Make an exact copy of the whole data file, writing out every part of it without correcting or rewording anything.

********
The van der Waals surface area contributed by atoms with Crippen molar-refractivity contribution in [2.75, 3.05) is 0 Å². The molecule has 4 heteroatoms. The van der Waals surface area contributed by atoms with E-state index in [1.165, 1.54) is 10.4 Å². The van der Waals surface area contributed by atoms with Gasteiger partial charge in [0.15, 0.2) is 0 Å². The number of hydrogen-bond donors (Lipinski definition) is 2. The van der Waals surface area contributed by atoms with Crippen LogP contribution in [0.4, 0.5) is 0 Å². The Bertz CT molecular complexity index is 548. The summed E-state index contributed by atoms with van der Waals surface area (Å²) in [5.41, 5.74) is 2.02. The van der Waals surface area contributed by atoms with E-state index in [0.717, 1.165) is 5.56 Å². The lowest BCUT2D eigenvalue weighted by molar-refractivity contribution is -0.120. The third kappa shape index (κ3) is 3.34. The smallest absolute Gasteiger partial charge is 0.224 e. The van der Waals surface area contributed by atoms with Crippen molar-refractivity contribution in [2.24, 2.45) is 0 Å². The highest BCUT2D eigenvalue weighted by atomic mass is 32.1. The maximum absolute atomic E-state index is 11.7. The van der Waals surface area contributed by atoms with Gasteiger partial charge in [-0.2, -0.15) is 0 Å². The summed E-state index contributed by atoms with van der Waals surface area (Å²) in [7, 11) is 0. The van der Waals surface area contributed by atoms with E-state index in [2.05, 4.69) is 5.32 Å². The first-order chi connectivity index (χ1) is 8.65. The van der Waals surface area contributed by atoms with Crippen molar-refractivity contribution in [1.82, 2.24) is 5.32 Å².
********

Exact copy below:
The van der Waals surface area contributed by atoms with Crippen molar-refractivity contribution in [2.75, 3.05) is 0 Å². The molecule has 4 heteroatoms. The van der Waals surface area contributed by atoms with E-state index in [1.165, 1.54) is 10.4 Å². The van der Waals surface area contributed by atoms with Gasteiger partial charge in [0.15, 0.2) is 0 Å². The number of hydrogen-bond donors (Lipinski definition) is 2. The van der Waals surface area contributed by atoms with Crippen LogP contribution in [0.4, 0.5) is 0 Å². The Bertz CT molecular complexity index is 548. The summed E-state index contributed by atoms with van der Waals surface area (Å²) in [5.41, 5.74) is 2.02. The van der Waals surface area contributed by atoms with E-state index in [0.717, 1.165) is 5.56 Å². The lowest BCUT2D eigenvalue weighted by molar-refractivity contribution is -0.120. The third kappa shape index (κ3) is 3.34. The smallest absolute Gasteiger partial charge is 0.224 e. The van der Waals surface area contributed by atoms with Crippen molar-refractivity contribution in [2.24, 2.45) is 0 Å². The highest BCUT2D eigenvalue weighted by atomic mass is 32.1. The maximum absolute atomic E-state index is 11.7. The van der Waals surface area contributed by atoms with Gasteiger partial charge in [-0.2, -0.15) is 0 Å². The summed E-state index contributed by atoms with van der Waals surface area (Å²) in [7, 11) is 0. The van der Waals surface area contributed by atoms with E-state index in [2.05, 4.69) is 5.32 Å². The first-order chi connectivity index (χ1) is 8.65. The van der Waals surface area contributed by atoms with Crippen molar-refractivity contribution in [1.82, 2.24) is 5.32 Å².